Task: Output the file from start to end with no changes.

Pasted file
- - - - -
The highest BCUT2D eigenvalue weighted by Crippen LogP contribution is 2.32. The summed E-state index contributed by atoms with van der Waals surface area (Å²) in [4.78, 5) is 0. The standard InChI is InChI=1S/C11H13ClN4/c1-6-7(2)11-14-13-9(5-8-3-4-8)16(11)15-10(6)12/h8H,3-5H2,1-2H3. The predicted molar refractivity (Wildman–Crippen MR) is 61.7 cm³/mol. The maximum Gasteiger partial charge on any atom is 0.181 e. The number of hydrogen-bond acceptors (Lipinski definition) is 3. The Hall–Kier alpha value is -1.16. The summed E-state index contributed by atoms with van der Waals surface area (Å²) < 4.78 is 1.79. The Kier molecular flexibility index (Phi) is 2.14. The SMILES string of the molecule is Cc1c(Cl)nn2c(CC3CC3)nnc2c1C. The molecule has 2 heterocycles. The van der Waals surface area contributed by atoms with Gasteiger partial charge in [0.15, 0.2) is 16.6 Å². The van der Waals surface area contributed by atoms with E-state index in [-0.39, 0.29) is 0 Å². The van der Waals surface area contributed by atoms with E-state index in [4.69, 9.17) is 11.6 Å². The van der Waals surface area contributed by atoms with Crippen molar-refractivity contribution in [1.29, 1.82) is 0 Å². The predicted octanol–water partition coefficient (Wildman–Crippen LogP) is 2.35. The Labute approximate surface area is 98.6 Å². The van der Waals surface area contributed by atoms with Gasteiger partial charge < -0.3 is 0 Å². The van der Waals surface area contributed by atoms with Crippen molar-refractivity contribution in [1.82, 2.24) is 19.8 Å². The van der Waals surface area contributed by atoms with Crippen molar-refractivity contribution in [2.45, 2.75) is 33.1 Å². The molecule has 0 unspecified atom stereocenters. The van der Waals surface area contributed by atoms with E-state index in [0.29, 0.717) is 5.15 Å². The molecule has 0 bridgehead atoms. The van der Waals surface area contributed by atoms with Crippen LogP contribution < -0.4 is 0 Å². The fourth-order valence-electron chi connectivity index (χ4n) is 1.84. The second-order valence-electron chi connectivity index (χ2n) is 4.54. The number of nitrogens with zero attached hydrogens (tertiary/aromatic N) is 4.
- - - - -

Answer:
The highest BCUT2D eigenvalue weighted by Crippen LogP contribution is 2.32. The summed E-state index contributed by atoms with van der Waals surface area (Å²) in [4.78, 5) is 0. The standard InChI is InChI=1S/C11H13ClN4/c1-6-7(2)11-14-13-9(5-8-3-4-8)16(11)15-10(6)12/h8H,3-5H2,1-2H3. The predicted molar refractivity (Wildman–Crippen MR) is 61.7 cm³/mol. The maximum Gasteiger partial charge on any atom is 0.181 e. The number of hydrogen-bond acceptors (Lipinski definition) is 3. The Hall–Kier alpha value is -1.16. The summed E-state index contributed by atoms with van der Waals surface area (Å²) < 4.78 is 1.79. The Kier molecular flexibility index (Phi) is 2.14. The SMILES string of the molecule is Cc1c(Cl)nn2c(CC3CC3)nnc2c1C. The molecule has 2 heterocycles. The van der Waals surface area contributed by atoms with Gasteiger partial charge in [0.15, 0.2) is 16.6 Å². The van der Waals surface area contributed by atoms with E-state index in [-0.39, 0.29) is 0 Å². The van der Waals surface area contributed by atoms with E-state index in [4.69, 9.17) is 11.6 Å². The van der Waals surface area contributed by atoms with Crippen molar-refractivity contribution in [1.29, 1.82) is 0 Å². The predicted octanol–water partition coefficient (Wildman–Crippen LogP) is 2.35. The Labute approximate surface area is 98.6 Å². The van der Waals surface area contributed by atoms with Gasteiger partial charge < -0.3 is 0 Å². The van der Waals surface area contributed by atoms with Crippen molar-refractivity contribution in [1.82, 2.24) is 19.8 Å². The van der Waals surface area contributed by atoms with Crippen molar-refractivity contribution in [2.45, 2.75) is 33.1 Å². The molecule has 0 unspecified atom stereocenters. The van der Waals surface area contributed by atoms with E-state index in [0.29, 0.717) is 5.15 Å². The molecule has 0 bridgehead atoms. The van der Waals surface area contributed by atoms with Crippen LogP contribution < -0.4 is 0 Å². The fourth-order valence-electron chi connectivity index (χ4n) is 1.84. The second-order valence-electron chi connectivity index (χ2n) is 4.54. The number of nitrogens with zero attached hydrogens (tertiary/aromatic N) is 4.